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Study shows 66% of school-age kids do not have COVID-19 immunity

With schools returning to 100% in-person learning this month, some doctors said the results of a statewide antibody study show why masks are still necessary.

HOUSTON — A statewide survey shows most school-age kids have no immunity against COVID-19 going into the new school year.

Investigators with the Texas Coronavirus Antibody Response Survey, also called Texas CARES, have been working to find out how many people have COVID-19 antibodies. The body produces antibodies after getting infected with the virus or getting the vaccine.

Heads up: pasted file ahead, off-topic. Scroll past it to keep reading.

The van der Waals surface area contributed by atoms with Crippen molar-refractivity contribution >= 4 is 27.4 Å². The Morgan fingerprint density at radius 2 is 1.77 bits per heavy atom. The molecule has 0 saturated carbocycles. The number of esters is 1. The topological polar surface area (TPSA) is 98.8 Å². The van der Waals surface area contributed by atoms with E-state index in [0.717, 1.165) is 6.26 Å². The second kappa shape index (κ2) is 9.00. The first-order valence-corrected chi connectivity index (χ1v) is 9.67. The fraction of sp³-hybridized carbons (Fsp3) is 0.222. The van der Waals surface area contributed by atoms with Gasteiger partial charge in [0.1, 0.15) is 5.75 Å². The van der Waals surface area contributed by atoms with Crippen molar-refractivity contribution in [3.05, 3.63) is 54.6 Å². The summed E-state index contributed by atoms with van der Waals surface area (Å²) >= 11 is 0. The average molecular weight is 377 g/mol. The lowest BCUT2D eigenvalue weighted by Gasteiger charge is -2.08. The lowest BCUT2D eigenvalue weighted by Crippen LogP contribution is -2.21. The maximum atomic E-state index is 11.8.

Since September, more than 12,000 Texans have gotten antibody blood tests for the study. There are about 500 school-age participants in the survey, and 66% have no protection against the virus as the highly contagious Delta variant spreads.

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“Kids will probably get this Delta variant. They probably won’t have too big of problems – a runny nose, taste loss or smelling loss or fatigued – but none of those are life-threatening. What is life-threatening is if they go home and someone is immunocompromised, and they pass it to them,” said Dr. Steven Kelder, a professor of epidemiology at UTHealth School of Public Health in Austin.

He says it's critical for people to get the COVID-19 vaccine if they are eligible.

Until children under 12 years old can get the shots, the CDC recommends everyone in schools wear masks.

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